From time to time, each one of us catches on fire---emotionally, that is. Or as Dr. John Gottman, founding scientist and psychologist at the The Gottman Institute describes, we become “emotionally flooded.” When we are flooded, we go into fight-or-flight mode. Our blood pressure, heart rate and pulse increase. Chemicals like adrenaline and cortisol get pumped into our bodies. The result? It is very difficult, if not impossible, to access our smart brains; we may become reactive or shut down.
This is why all our wonderful communication skills can go out the window. In a heated conversation, we may go into attack-defend mode, exhibiting what Gottman calls The Four Horseman of the Apocalypse: criticism, contempt, defensiveness and stonewalling. Not only relationships can get us flooded (or heat us up). Non-people stressors--work, finances, learning new things---can set us up to personally sabotage our prior best efforts. It is often when we get flooded that we make those destructive choices---overeating, drinking too much, isolating, procrastinating, gossiping, overspending or even self- injury. The list goes on and on.
So what is one to do about the nasty habit of flooding or catching on fire? I like to think the best advice comes from the fire department. If you literally catch on fire and run around like a crazy person, you will burn up. Standing there and doing nothing is equally dangerous. We all learn in elementary school that if you catch on fire you should STOP, DROP AND ROLL!
So why couldn’t we do the same for emotional/physiological fires? First we must learn to tune into the fact that we are on fire before it gets too big. Tuning into what you are experiencing physically during stress may be easier for some than identifying the emotion. Some of my clients have noted a sudden pressure in their heads, tight fists, or a sick feeling in their stomachs. I personally feel a choking around my neck. Becoming more aware can help extinguish the fire before a lot of damage is done. Once you have identified the fire (or flooding) here is what you can do.
1. STOP--If it is a conversation and it is all possible, the conversation needs to stop. Now for those who stonewall when they flood this is no problem; it is their stonewalling and shutting down that has contributed to the problem. To preserve themselves and avoid destruction they may completely detach and even physically leave. The problem with this is if it is done in the wrong way and without proper communication, the dyad goes into distance-pursuer or attack-defend mode. The attacker feels like the stonewaller doesn’t care and really both are flooded---one is just fighting, the other is fleeing, and the attacker might chase harder if he interprets the withdrawal as not caring.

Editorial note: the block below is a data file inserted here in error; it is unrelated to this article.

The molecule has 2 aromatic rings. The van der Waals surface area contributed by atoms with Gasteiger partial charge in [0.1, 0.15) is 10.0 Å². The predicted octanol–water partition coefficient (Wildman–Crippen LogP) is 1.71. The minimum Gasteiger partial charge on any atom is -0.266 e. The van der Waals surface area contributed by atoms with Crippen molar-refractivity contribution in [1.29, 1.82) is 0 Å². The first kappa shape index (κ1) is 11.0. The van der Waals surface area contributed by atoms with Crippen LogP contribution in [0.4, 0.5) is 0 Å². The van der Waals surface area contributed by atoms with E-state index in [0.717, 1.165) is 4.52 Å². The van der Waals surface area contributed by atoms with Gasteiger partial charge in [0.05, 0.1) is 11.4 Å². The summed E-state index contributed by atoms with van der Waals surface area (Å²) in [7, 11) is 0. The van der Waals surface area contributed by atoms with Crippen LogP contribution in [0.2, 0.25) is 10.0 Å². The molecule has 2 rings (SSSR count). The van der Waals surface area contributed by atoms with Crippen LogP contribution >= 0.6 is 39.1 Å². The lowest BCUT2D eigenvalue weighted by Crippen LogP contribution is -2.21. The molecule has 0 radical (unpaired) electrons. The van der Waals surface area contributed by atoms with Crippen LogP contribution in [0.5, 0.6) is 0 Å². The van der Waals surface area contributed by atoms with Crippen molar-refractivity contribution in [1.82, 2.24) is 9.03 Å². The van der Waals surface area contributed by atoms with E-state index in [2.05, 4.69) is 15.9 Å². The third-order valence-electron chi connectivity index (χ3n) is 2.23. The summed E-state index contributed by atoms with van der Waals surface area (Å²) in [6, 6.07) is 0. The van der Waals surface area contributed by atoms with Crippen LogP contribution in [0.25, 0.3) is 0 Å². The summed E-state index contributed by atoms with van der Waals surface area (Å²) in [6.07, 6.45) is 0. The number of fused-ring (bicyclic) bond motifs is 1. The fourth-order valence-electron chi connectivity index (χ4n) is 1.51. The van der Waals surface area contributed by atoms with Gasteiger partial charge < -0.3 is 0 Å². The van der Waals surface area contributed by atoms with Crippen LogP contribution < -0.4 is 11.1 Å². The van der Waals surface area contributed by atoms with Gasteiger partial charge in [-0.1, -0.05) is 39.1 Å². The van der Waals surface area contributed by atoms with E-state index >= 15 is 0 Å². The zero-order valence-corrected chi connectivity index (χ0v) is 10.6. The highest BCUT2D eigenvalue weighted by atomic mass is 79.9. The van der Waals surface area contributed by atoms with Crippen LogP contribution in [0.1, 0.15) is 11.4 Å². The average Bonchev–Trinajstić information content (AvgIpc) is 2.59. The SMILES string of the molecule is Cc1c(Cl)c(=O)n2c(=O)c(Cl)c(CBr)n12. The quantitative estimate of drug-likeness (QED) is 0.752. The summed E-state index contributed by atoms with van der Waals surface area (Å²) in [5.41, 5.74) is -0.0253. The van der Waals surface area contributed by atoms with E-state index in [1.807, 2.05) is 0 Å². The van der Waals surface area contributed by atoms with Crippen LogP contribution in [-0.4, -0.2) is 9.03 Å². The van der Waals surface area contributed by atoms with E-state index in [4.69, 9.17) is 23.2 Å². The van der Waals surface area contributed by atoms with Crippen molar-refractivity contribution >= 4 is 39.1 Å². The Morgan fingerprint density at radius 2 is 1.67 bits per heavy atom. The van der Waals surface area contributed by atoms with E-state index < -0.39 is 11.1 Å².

The difference between stonewalling and stopping would be saying something like, “I am feeling flooded and need a break.” It is making a commitment to come back and try to discuss again after decompressing. That might mean a 10-minute break is needed. It might mean a day break is needed. It might mean a break is needed till someone else such as a marriage counselor can help coach the conversation and teach the couple new skills. A prior conversation that addresses the pattern and destructiveness of persisting in a conversation where one or both partners are flooded is helpful; a plan of what to do about that is needed. In this way one is prepared to give the other the space to self-soothe.
2. DROP--Bringing down the elevated physiology is a must. Learning how to stop and really breathe is incredibly helpful, so never undermine something as simple as breathing. There is a wonderful phone app, Breathing Zone, which allows you to practice breathing. Others practice prayer or meditation to bring down elevated pulses. It is not unusual to for me in the privacy of my home or behind closed office doors to drop to my knees---a literal dropping to solidify the moment---and say “Jesus, please help me. I can’t do this. Help me let go and give this to you.”
The key to your DROP strategy working is practicing it often---even when you are not flooded. Things like breathing, prayer, and meditation are great tools, but if you only save them for when you are flooded, you will be annoyed with them. It would be like me having a jack in my trunk, but it won’t help me when I have a flat tire because I have no confidence or skill with the tool.
3. ROLL--Once you drop, you can embrace a new mindset. Tap into all those smart things you know. Find that perspective and clarify your thinking. Know your commitments, values and what is important. Embrace listening and understanding others as much as you want to be understood. If you have spiritual beliefs, embrace that you are taken care of and have all you need. Embrace taking one day at a time.
Jill Lillard, MA LPC is an approved member of The Gottman Referral Network